Today is Remembrance Day — Veteran’s Day for my American readers — a day that marks the end of the first World War, dedicated to the memory of all of our servicemen and -women who lost their lives in the line of duty.
The first World War lasted from July of 1914 to November of 1918. With 32 countries brought into the conflict, and over 65 million active combatants, it was one of the deadliest conflicts in history, inspiring not only great political change, but great technological advancement as well.
The Great War also brought about about huge changes in clothing styles, not through aesthetic, but through necessity.
Also known as la belle epoque, the Edwardian style of the early 1900’s was marked by a particular extravagance in women’s clothing, inspired by the lifestyle of then-king Edward VII (for more on him, see my article on Dandyism). It was a time of lighthearted freedom of movement, where the bustle was banished and lightweight fabrics and slimmer silhouettes became more popular. Society bid farewell to inconveniently gigantic hats that had marked the beginning of the period and turned towards closer-fitting head wear. Tailored suits for women also became common, giving women classy, comfortable options to wear about town.
The start of the first World War in July of 1914 marked the end of the Edwardian Era, and a turning point for the world as we know it.
In the first months of the war, food prices soared due to agricultural loss and trade barriers in the European continent. Fuel sources once dedicated to lighting people’s homes were limited and redirected to the war effort. Windows were shuttered to keep in the heat — a precaution the English were glad of when zeppelins began dropping bombs on British cities. Any kind of extravagance was seen as unpatriotic, and it was heavily implied that buying new things needlessly would only help the enemy.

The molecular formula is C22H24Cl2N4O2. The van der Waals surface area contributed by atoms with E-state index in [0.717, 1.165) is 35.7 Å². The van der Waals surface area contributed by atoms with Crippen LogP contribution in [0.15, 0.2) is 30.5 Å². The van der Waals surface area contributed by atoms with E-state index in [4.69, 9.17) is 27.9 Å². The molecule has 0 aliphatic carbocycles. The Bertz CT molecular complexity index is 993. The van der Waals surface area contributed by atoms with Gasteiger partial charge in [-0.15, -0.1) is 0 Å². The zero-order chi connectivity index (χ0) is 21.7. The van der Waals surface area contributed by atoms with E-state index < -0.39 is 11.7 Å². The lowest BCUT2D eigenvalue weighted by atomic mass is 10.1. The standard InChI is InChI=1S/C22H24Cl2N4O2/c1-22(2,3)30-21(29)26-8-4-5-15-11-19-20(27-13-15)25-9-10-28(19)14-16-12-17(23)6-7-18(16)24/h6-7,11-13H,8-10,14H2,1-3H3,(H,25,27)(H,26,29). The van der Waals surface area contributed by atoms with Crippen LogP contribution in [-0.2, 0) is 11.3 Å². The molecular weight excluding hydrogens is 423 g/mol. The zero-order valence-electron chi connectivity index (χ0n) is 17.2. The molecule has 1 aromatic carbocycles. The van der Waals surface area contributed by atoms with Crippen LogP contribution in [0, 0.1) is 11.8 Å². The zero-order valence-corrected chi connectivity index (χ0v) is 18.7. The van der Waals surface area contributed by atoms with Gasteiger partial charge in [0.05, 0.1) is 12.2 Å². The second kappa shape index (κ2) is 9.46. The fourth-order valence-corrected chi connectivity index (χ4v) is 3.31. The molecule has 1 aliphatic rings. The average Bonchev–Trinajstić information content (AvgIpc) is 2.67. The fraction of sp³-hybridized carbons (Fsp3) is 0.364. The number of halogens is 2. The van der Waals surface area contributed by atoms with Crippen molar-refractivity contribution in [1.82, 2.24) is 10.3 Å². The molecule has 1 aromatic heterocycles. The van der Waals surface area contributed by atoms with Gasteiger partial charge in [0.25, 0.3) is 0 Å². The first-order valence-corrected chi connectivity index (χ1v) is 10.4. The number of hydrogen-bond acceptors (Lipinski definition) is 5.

Practicality became the byword. Over 65 million soldiers were deployed to fight in the first World War. Their uniforms had to be tailored for freedom of movement so they could work and fight without restriction. Jackets were cut shorter, high-collared shirts were replaced by turn-down collars that did not impede the wearer’s ability to check the safety of their surroundings. Watches that strapped about the wrist were invented to replace the easily-lost and -damaged pocket-watch.
The first World War also saw the advent of the trench coat. The desperate need for all-weather outerwear became paramount on the front. London fashion house Burberry developed a chemically processed cotton gabardine that was breathable and durable enough for the battlefield, and was quickly approved for military use. The coats developed for the soldiers featured extra fabric at the top of the back for ease of movement, wide collars and epaulets, and cinched at the waist with a belt.
It also became quickly evident that the original uniforms intended for women were inconvenient at best and dangerous at worst, so they did away with the long skirts, shortening them to mid-calf. One group, called the Women’s Land Army, did away with skirts altogether and just wore pants like all of the other soldiers.
As the war continued, the rationing and repurposing of resources became all the more vital. The war-crinoline, a full-skirted style popular during the early days of the war, quickly fell out of favor as a waste of badly needed resources. The silks that once might have made a wealthy woman’s gown were instead used to make parachutes. Other factories were repurposed to produce munitions. This reassigning of materials also meant a firm end to the Edwardian corset, as the rubberized elastic and metal boning that were a large part of their construction were needed for the war effort. This decision redirected over 28,000 tonnes of metal. Tonnes.